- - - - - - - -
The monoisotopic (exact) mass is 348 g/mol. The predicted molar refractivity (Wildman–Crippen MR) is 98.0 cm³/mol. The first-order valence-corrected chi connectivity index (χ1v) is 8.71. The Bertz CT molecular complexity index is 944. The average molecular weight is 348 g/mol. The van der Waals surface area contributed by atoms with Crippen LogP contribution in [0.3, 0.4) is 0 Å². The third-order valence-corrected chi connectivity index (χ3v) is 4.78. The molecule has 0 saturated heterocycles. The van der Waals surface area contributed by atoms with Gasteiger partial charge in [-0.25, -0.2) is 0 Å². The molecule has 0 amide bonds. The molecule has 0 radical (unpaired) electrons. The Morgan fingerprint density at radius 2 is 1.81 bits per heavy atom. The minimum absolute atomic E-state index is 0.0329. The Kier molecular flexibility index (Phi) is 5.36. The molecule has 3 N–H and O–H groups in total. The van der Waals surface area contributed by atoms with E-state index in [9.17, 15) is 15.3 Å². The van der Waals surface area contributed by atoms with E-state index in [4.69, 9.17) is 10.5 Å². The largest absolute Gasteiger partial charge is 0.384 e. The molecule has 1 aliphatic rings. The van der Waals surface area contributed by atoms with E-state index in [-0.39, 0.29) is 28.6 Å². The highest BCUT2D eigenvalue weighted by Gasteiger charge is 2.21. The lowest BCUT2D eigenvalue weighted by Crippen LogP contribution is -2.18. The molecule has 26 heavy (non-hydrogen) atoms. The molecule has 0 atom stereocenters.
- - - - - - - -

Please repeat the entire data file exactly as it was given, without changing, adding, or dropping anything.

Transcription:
The monoisotopic (exact) mass is 348 g/mol. The predicted molar refractivity (Wildman–Crippen MR) is 98.0 cm³/mol. The first-order valence-corrected chi connectivity index (χ1v) is 8.71. The Bertz CT molecular complexity index is 944. The average molecular weight is 348 g/mol. The van der Waals surface area contributed by atoms with Crippen LogP contribution in [0.3, 0.4) is 0 Å². The third-order valence-corrected chi connectivity index (χ3v) is 4.78. The molecule has 0 saturated heterocycles. The van der Waals surface area contributed by atoms with Gasteiger partial charge in [-0.25, -0.2) is 0 Å². The molecule has 0 amide bonds. The molecule has 0 radical (unpaired) electrons. The Morgan fingerprint density at radius 2 is 1.81 bits per heavy atom. The minimum absolute atomic E-state index is 0.0329. The Kier molecular flexibility index (Phi) is 5.36. The molecule has 3 N–H and O–H groups in total. The van der Waals surface area contributed by atoms with E-state index in [9.17, 15) is 15.3 Å². The van der Waals surface area contributed by atoms with E-state index in [4.69, 9.17) is 10.5 Å². The largest absolute Gasteiger partial charge is 0.384 e. The molecule has 1 aliphatic rings. The van der Waals surface area contributed by atoms with E-state index in [-0.39, 0.29) is 28.6 Å². The highest BCUT2D eigenvalue weighted by Gasteiger charge is 2.21. The lowest BCUT2D eigenvalue weighted by Crippen LogP contribution is -2.18. The molecule has 26 heavy (non-hydrogen) atoms. The molecule has 0 atom stereocenters.